aHeight *= aAspect;
}
float s  = SIN(theFOV / 2.0f);
float d  = 1.0f - aNear/aFar;

float aMatrix[4][4];
aMatrix[0][0]=aWidth;
aMatrix[1][0]=0;
aMatrix[2][0]=0;
aMatrix[3][0]=0;
aMatrix[0][1]=0;
aMatrix[1][1]=aHeight;
aMatrix[2][1]=0;
aMatrix[3][1]=0;
aMatrix[0][2]=0;
aMatrix[1][2]=0;
aMatrix[2][2]=s/d;
aMatrix[3][2]=-(s * aNear / d);
aMatrix[0][3]=0;
aMatrix[1][3]=0;
aMatrix[2][3]=s;
aMatrix[3][3]=0;

//
// The next two lines combine the matrix to make modelview usable
//
MULTIPLYMATRIX(aWorldMatrix,aMatrix);

//
// In DirectX, I used this to make my matrix "fog compatible."  However, in DirectX, I wasn't combining all these matrixes
// willy nill because DirectX has World/View/Projection and GL has ModelView/Projection ...
//
/*
aMatrix[2][3]/=s;
aMatrix[3][2]/=s;
aMatrix[0][0]/=s;
aMatrix[1][1]/=s;
aMatrix[2][2]/=s;
*/

SetProjectionMatrix(2,&aWorldMatrix);



I would greatly appreciate any assistance.  I am pretty sure the problem is not in the GL parameters, but in my matrix setup (as I said, I had similar problems in DirectX until I made the matrix "fog compatible"), but I'm not savvy enough to break down what I'm doing wrong here.

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In my old-OpenGL code I set the fog up the same way as you and it works for me.

You can set the projection matrix separately with

gluPerspective( perspective_angle_vertical, aspect_ratio, NEAR_CLIPPING_PLANE, FAR_CLIPPING_PLANE);

You dont have to combine that with the modelview.

Edit:

Thats just a stupid guess, but maybe OpenGL internally uses only the modelview matrix to calculate the fog(which you seem to leave at the identity, you just set up the Projection matrix.) So in the default shader it calculates the vertex coords in camera/eye space by P_cam = modelViewMatrix * P. Then uses the length( P_cam) to determine the fog level, and then translates the points to clip space by P_clip = projectionMatrix * P_cam.

It would be weird if it would try to figure out the fog level of a vertex from the projected coordinates.

Edited by Aliii

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Just confirming what Aliii said; OpenGL calculates the fog in eye space, so after the modelview matrix but before the projection matrix. You cannot combine the two into one matrix.

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Thanks for the responses, guys.  I was combining view into projection because on the directX end, I'd set my camera in the view matrix, then move meshes around using the world matrix.  I was trying to find a way to do it in OpenGL that wouldn't force me to basically set the camera every time I place a mesh.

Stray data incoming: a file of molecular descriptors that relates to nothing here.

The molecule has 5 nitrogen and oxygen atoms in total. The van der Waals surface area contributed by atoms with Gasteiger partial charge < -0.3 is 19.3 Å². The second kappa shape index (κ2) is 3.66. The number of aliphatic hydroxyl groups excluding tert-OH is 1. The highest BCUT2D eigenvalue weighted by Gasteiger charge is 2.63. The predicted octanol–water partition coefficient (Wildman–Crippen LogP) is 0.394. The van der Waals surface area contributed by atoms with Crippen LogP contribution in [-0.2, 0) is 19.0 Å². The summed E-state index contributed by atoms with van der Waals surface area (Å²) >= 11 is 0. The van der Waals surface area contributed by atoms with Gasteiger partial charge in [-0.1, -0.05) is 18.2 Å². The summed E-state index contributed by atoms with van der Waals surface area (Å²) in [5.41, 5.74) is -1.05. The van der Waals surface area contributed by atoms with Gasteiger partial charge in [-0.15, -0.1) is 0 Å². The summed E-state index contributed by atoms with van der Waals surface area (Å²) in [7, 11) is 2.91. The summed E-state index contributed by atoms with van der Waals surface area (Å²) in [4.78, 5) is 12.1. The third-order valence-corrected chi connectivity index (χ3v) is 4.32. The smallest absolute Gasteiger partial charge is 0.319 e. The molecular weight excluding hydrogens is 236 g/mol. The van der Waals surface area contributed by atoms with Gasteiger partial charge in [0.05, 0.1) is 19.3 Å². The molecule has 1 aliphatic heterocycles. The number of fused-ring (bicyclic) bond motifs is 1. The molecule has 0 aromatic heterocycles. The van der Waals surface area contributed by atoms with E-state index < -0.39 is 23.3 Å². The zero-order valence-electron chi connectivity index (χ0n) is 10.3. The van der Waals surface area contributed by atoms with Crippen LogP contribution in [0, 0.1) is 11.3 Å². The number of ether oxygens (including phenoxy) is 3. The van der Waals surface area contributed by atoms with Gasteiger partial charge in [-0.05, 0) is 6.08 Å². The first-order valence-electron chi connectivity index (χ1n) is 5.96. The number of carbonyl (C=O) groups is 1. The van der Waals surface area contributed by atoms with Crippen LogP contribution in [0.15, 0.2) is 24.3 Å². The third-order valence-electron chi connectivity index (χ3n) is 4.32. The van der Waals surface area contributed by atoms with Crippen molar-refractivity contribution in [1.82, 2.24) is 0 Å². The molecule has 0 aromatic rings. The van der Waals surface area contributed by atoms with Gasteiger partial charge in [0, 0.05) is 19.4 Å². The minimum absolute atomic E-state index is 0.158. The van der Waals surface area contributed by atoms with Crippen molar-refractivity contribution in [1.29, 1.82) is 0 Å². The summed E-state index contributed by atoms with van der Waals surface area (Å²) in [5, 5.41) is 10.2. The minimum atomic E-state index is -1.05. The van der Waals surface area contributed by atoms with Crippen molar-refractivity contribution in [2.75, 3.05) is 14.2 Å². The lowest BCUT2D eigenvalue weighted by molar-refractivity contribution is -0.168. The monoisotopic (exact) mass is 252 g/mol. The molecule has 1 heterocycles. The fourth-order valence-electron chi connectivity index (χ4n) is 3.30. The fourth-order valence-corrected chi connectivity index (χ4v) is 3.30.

So what's the right way to do this...?  Take my "world" matrix, multiply it by "view," and then set that as ModelView?  I'll probably keep my camera matrix seperate, and then just multiply the "actual" modelview matrix every time I move a model.  Does that sound like a viable solution?

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Thanks for the responses, guys.  I was combining view into projection because on the directX end, I'd set my camera in the view matrix, then move meshes around using the world matrix.  I was trying to find a way to do it in OpenGL that wouldn't force me to basically set the camera every time I place a mesh.

So what's the right way to do this...?  Take my "world" matrix, multiply it by "view," and then set that as ModelView?  I'll probably keep my camera matrix seperate, and then just multiply the "actual" modelview matrix every time I move a model.  Does that sound like a viable solution?

You can do this:

glLoadIdentity();

apply the view transformation: glRotate/glTranslate

For( every model){

glPushMatrix();
apply the model transformation: glTranslate/glRotate
model.draw();
glPopMatrix();
}

I dont think theres a need for a separate "world matrix". LoadIdentity gives you that, ....just not the left-handed DirectX matrix.

If you dont want to change the proj matrix every frame then just set it once. If you use multiple proj matrices in a frame the push-pop functions work for that too.(just switch to GL_PROJECTION with glMatrixMode())

If you want proper control of the matrices(or want to do something odd) use the modern openGL instead.